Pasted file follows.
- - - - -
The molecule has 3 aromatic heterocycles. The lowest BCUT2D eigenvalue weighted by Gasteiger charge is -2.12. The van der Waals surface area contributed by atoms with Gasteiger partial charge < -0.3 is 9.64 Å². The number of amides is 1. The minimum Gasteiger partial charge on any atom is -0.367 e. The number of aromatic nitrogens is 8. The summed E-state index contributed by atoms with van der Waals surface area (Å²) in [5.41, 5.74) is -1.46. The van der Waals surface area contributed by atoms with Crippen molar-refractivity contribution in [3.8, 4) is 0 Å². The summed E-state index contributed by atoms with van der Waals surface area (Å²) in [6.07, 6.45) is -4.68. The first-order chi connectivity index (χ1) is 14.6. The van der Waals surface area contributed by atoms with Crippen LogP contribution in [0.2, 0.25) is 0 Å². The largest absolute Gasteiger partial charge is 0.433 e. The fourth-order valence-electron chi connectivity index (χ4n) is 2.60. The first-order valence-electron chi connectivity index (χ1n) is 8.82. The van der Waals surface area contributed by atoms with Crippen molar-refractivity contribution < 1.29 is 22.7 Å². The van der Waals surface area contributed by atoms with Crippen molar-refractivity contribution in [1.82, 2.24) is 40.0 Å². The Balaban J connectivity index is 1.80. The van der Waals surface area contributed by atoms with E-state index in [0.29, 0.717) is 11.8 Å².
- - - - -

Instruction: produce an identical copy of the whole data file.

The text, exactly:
The molecule has 3 aromatic heterocycles. The lowest BCUT2D eigenvalue weighted by Gasteiger charge is -2.12. The van der Waals surface area contributed by atoms with Gasteiger partial charge < -0.3 is 9.64 Å². The number of amides is 1. The minimum Gasteiger partial charge on any atom is -0.367 e. The number of aromatic nitrogens is 8. The summed E-state index contributed by atoms with van der Waals surface area (Å²) in [5.41, 5.74) is -1.46. The van der Waals surface area contributed by atoms with Crippen molar-refractivity contribution in [3.8, 4) is 0 Å². The summed E-state index contributed by atoms with van der Waals surface area (Å²) in [6.07, 6.45) is -4.68. The first-order chi connectivity index (χ1) is 14.6. The van der Waals surface area contributed by atoms with Crippen LogP contribution in [0.2, 0.25) is 0 Å². The largest absolute Gasteiger partial charge is 0.433 e. The fourth-order valence-electron chi connectivity index (χ4n) is 2.60. The first-order valence-electron chi connectivity index (χ1n) is 8.82. The van der Waals surface area contributed by atoms with Crippen molar-refractivity contribution < 1.29 is 22.7 Å². The van der Waals surface area contributed by atoms with Crippen molar-refractivity contribution in [1.82, 2.24) is 40.0 Å². The Balaban J connectivity index is 1.80. The van der Waals surface area contributed by atoms with E-state index in [0.29, 0.717) is 11.8 Å².